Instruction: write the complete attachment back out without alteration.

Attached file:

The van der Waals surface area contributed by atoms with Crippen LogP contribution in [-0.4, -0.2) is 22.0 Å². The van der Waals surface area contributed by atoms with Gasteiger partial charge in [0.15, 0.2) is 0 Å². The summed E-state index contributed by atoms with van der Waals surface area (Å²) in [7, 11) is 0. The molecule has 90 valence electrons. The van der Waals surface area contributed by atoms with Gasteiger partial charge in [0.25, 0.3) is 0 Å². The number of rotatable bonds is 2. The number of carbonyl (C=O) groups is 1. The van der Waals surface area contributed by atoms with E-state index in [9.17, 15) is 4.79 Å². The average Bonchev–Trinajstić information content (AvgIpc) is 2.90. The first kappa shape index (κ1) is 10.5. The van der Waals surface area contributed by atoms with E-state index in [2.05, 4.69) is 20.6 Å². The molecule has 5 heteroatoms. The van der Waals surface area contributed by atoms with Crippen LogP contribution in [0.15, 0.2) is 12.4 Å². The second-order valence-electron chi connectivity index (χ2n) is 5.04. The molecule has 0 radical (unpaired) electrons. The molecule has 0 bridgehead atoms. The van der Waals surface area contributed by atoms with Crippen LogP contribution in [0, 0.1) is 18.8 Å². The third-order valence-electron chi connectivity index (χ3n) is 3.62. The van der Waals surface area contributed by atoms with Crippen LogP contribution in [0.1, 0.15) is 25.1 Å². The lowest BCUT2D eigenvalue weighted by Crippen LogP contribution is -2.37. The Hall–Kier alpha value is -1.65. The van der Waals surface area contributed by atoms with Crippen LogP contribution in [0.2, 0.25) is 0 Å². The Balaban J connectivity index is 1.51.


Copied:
The van der Waals surface area contributed by atoms with Crippen LogP contribution in [-0.4, -0.2) is 22.0 Å². The van der Waals surface area contributed by atoms with Gasteiger partial charge in [0.15, 0.2) is 0 Å². The summed E-state index contributed by atoms with van der Waals surface area (Å²) in [7, 11) is 0. The molecule has 90 valence electrons. The van der Waals surface area contributed by atoms with Gasteiger partial charge in [0.25, 0.3) is 0 Å². The number of rotatable bonds is 2. The number of carbonyl (C=O) groups is 1. The van der Waals surface area contributed by atoms with E-state index in [9.17, 15) is 4.79 Å². The average Bonchev–Trinajstić information content (AvgIpc) is 2.90. The first kappa shape index (κ1) is 10.5. The van der Waals surface area contributed by atoms with E-state index in [2.05, 4.69) is 20.6 Å². The molecule has 5 heteroatoms. The van der Waals surface area contributed by atoms with Crippen LogP contribution in [0.15, 0.2) is 12.4 Å². The second-order valence-electron chi connectivity index (χ2n) is 5.04. The molecule has 0 radical (unpaired) electrons. The molecule has 0 bridgehead atoms. The van der Waals surface area contributed by atoms with Crippen LogP contribution in [0, 0.1) is 18.8 Å². The third-order valence-electron chi connectivity index (χ3n) is 3.62. The van der Waals surface area contributed by atoms with Crippen LogP contribution in [0.1, 0.15) is 25.1 Å². The lowest BCUT2D eigenvalue weighted by Crippen LogP contribution is -2.37. The Hall–Kier alpha value is -1.65. The van der Waals surface area contributed by atoms with Crippen LogP contribution in [0.2, 0.25) is 0 Å². The Balaban J connectivity index is 1.51.